New accounting structures
The main challenge of the project was in replacing the previous accounting solutions and ensuring a smooth transition to the new solution without loss of data. The aim was for all applications, processes, and reporting procedures to run on a standardized platform across the city. Further, the business management structures and processes had to comply with statutory provisions. Among other things, the team had to replace the previous budget grouping with a statutory uniform accounts structure. What is more, the numerous commercial units with their various tax codes also had to be mapped in the software for tax purposes.
SAP for Public Sector turned out to be the ideal solution. Its flexibility meant that specific requirements of individual administrations – such as different financial accounts or evaluations of existing assets – could be covered with ease. Further the city also has the flexibility to integrate a cost-performance calculation. This level of detail in the profit and loss account enables financial administrators to determine the costs of local services exactly and to define key performance indicators for comparison with other cities.
The team implemented the SAP software across the accounting department’s entire IT infrastructure and completely replaced the legacy systems. Further, they integrated the various preliminary and specialized procedures – for example taxes, youth and social security – in terms of content and technology. And finally all master and transactional data from the legacy systems had to be transferred and some thousand employees of the city of Frankfurt trained.
On time and in budget
Despite the comprehensive specification list, the team completed the NKRS project on time and in budget. The live start in January 2007 went without a hitch. As CSC had integrated the employees of the city of Frankfurt in the system selection and conception process, the acceptance of the new solution is high and the feedback positive.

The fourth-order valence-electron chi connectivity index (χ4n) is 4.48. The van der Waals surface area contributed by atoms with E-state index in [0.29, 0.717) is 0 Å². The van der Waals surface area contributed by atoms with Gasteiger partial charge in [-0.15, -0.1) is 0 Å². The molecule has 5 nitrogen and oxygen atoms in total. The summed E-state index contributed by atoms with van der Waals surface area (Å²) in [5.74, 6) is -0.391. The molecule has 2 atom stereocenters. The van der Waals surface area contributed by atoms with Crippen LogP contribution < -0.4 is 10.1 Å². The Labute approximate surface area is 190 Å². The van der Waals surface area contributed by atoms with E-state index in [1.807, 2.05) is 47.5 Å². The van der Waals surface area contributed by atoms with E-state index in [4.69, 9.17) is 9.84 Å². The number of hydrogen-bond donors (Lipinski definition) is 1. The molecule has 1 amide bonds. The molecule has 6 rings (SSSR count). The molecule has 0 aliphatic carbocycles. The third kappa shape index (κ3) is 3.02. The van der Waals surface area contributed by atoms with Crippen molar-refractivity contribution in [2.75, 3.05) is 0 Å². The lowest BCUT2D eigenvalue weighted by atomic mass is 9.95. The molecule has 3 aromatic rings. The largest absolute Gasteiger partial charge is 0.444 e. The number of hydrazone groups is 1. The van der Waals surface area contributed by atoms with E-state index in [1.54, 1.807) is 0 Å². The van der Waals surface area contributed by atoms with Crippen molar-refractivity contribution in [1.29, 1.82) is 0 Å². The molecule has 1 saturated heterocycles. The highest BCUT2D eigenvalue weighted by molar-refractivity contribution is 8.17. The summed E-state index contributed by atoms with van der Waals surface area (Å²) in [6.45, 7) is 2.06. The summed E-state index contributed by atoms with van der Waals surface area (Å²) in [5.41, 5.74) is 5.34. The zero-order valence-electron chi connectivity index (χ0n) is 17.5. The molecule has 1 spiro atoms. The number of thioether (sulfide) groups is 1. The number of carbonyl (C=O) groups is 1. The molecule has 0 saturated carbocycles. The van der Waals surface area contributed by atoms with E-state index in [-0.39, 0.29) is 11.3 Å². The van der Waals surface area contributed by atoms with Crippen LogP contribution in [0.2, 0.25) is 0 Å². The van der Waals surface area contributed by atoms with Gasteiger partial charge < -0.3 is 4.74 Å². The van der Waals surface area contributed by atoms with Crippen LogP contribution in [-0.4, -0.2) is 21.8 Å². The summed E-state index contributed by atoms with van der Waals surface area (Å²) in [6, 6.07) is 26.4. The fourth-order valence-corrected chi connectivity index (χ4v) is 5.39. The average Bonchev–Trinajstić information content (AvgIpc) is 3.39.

Through the integration of some 40 preliminary and specialized procedures, the various processes and reporting structures are now standardized across the whole of the city administration. Furthermore, the SAP Public Sector Collection and Disbursement (SAP PSCD) application simplifies cash and revenue management in Frankfurt. It supports all cash management tasks in the public administration sector and is able to handle the high document volume efficiently.
A big step towards the future
To handle its financial and asset accounting, the local authority is setting up a central organizational unit “External Accounting and SAP Competence Center” which bundles previously separate accounting tasks. Among other things, the Center will produce periodic accounts and the consolidated balance sheet and undertake further development of the new procedure.
Double-entry bookkeeping has been a success in Frankfurt. The administration can now define strategic political objectives, quickly identify whether it will achieve these, and take corrective action if necessary. For this reason the city has taken a big step into the future with its SAP project in both functional and technical terms.